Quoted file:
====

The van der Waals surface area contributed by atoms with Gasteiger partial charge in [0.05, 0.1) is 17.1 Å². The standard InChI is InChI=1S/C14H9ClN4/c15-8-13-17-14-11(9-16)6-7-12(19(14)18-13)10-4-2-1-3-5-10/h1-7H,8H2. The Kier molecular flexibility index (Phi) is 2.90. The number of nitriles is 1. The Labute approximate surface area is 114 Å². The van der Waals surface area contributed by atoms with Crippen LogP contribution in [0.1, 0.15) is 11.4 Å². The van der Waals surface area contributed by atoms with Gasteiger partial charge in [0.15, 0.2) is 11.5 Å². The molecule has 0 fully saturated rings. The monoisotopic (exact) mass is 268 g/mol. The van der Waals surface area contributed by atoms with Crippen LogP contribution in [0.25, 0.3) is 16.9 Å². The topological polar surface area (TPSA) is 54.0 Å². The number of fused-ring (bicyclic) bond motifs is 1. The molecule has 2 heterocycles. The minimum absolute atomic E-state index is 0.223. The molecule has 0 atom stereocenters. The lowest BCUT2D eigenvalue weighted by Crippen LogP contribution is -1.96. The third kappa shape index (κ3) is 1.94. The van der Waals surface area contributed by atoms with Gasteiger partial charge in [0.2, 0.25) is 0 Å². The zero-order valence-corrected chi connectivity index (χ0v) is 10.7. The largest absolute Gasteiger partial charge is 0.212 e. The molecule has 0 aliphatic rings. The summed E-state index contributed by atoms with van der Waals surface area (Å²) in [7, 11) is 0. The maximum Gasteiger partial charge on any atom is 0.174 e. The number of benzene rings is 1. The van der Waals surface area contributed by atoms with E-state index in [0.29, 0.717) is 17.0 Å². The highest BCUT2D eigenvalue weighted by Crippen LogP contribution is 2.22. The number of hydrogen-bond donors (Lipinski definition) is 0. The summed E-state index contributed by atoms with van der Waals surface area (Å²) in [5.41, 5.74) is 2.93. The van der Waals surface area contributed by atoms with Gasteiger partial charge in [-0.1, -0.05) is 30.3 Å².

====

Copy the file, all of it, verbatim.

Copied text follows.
The van der Waals surface area contributed by atoms with Gasteiger partial charge in [0.05, 0.1) is 17.1 Å². The standard InChI is InChI=1S/C14H9ClN4/c15-8-13-17-14-11(9-16)6-7-12(19(14)18-13)10-4-2-1-3-5-10/h1-7H,8H2. The Kier molecular flexibility index (Phi) is 2.90. The number of nitriles is 1. The Labute approximate surface area is 114 Å². The van der Waals surface area contributed by atoms with Crippen LogP contribution in [0.1, 0.15) is 11.4 Å². The van der Waals surface area contributed by atoms with Gasteiger partial charge in [0.15, 0.2) is 11.5 Å². The molecule has 0 fully saturated rings. The monoisotopic (exact) mass is 268 g/mol. The van der Waals surface area contributed by atoms with Crippen LogP contribution in [0.25, 0.3) is 16.9 Å². The topological polar surface area (TPSA) is 54.0 Å². The number of fused-ring (bicyclic) bond motifs is 1. The molecule has 2 heterocycles. The minimum absolute atomic E-state index is 0.223. The molecule has 0 atom stereocenters. The lowest BCUT2D eigenvalue weighted by Crippen LogP contribution is -1.96. The third kappa shape index (κ3) is 1.94. The van der Waals surface area contributed by atoms with Gasteiger partial charge in [0.2, 0.25) is 0 Å². The zero-order valence-corrected chi connectivity index (χ0v) is 10.7. The largest absolute Gasteiger partial charge is 0.212 e. The molecule has 0 aliphatic rings. The summed E-state index contributed by atoms with van der Waals surface area (Å²) in [7, 11) is 0. The maximum Gasteiger partial charge on any atom is 0.174 e. The number of benzene rings is 1. The van der Waals surface area contributed by atoms with E-state index in [0.29, 0.717) is 17.0 Å². The highest BCUT2D eigenvalue weighted by Crippen LogP contribution is 2.22. The number of hydrogen-bond donors (Lipinski definition) is 0. The summed E-state index contributed by atoms with van der Waals surface area (Å²) in [5.41, 5.74) is 2.93. The van der Waals surface area contributed by atoms with Gasteiger partial charge in [-0.1, -0.05) is 30.3 Å².